Can You Neuter A Rooster? And If So, Would It Make A Difference?

Discussion in 'Chicken Behaviors and Egglaying' started by TJ, Nov 28, 2007.

  1. TJ

    TJ Chillin' With My Peeps

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    Feb 7, 2007
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    I know, I know, ya'll can stop laughing now... [​IMG]

    Anyway, I have two roosters that won't get along but I don't want to have to get rid of one of them...Can you have a rooster neutered? If a vet can do this would it take away the rooster's desire to fight?

    I know I'm grasping at straws here and I currently have the one rooster listed on here and on craigslist.com but I really don't want to have to give him up. And no, my DH won't build me a separate quarters for a roo' and a couple of hens... My husband is nice but he isn't THAT nice! [​IMG]

    I know this is a dumb question but I had to ask...

    Thank you!
    TJ
     
  2. drafthorse39

    drafthorse39 Chillin' With My Peeps

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    Jan 12, 2007
    Baltimore, MD
    Yup it's called a "capon" I don't know much about it except people do it to meat chickens but i know someone will come by and tell ya
     
  3. ksacres

    ksacres At Your Service

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    San Antonio TX
    It's a really disgusting process, and if you really like him, either keep him intact, or find him a home that can use him. They have to go in through the side and pull out the testes, uck!
     
  4. silkiechicken

    silkiechicken Staff PhD Premium Member

    Do a search on caponizing roosters and you will find lots of opinions. I personally do not condone it as you have to go through the ribs traditionally.... Look it up and it probably wont change much and you'll just have one rooish hen like animal walking around.
     
  5. ksacres

    ksacres At Your Service

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    Actually, wait, there's a way you can chemically caponize them as well, it's an implant, I used to be much more up to date on this stuff! Usually put under the skin-it's like a hormone implant.
     
  6. TJ

    TJ Chillin' With My Peeps

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    Feb 7, 2007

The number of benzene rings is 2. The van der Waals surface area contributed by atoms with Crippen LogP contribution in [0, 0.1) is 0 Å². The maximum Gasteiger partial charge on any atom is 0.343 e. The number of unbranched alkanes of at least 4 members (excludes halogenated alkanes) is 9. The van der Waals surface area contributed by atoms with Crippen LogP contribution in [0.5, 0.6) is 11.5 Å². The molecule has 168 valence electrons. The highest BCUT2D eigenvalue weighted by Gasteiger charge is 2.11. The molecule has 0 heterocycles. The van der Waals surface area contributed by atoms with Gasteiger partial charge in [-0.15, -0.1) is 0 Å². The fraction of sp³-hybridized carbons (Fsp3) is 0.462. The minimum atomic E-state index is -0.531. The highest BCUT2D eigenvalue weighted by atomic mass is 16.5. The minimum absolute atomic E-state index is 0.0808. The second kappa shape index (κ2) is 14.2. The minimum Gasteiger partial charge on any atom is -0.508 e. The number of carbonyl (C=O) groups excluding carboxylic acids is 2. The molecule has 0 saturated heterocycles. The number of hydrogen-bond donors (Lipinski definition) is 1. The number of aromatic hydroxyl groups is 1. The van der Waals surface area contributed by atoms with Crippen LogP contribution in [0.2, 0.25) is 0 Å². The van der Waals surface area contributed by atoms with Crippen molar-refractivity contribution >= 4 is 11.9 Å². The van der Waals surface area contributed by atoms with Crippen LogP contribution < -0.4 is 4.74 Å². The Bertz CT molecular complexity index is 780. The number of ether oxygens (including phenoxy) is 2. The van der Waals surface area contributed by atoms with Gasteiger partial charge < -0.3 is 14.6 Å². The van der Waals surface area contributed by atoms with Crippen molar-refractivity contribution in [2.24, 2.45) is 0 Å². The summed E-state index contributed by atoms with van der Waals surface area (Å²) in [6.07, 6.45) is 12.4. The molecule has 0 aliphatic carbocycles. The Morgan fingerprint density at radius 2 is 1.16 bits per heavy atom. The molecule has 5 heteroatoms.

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    Thank you all for responding... I've been doing some reading and researching on the internet and I think I will talk to my vet in the morning and see what he thinks about it. I'm assuming if it is done thru a vet that there will be pre & post surgery pain medication given to the roo' first? Someone please tell me, "yes"?... According to a few sites they do say that caponizing takes away their aggression towards the other roo's and hens.

    I'll keep you posted. I can't believe that I'm asking this and even considering the idea... I do believe the older I get the crazier I become!

    Thanks again!

    TJ
     
  7. okiechick57

    okiechick57 Chillin' With My Peeps

    TJ. keep us posted, your just asking the same questions that countless of us have thought of no doubt ! I would love to own more than one rooster [​IMG]
     
  8. 92caddy

    92caddy Egg Lover

    May 18, 2007
    Portland, IN
    To make a capon, it should be done when he is 4 to 6 weeks old, I cant remember right now. I used to do it when I was in high school. I went to Penn State U to learn how do, but I havent done it for years. I still have the tools. To me its not hard to do, but you do need another person to hold him while its done. Thanks..........ed
     
  9. SpottedCrow

    SpottedCrow Flock Goddess

    Hi ed and welcome to the other BYC...
    I looked into having Jerry caponized and noone around me would do it...not even the vet.
    Even if you do find someone to do it, you're more likely to loose your boy on the table when they yank a kidney rather than a testes...
    They haven't done chemical castrations for years...
    I unfortunately looked at all the ways to keep my baby boy.
     
  10. FutureChickenMan

    FutureChickenMan Chillin' With My Peeps

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    Oct 29, 2007
    if you want a vet to do it, you'll probaby have to find one that specializes in birds/small animals. I've read instructions on how to do it, mcmurry sells the surgical kit to do it but I would certainly not try it on a favorite bird first. I'd practice on a couple of birds that I'd butcher to get the hang of it. (kill the bird first then do the surgery just incase you slip) Once you get good at it, then go after the roo you want to keep.

    de-spurring them would probably help a little too. the potato method would probably work best for you.
     

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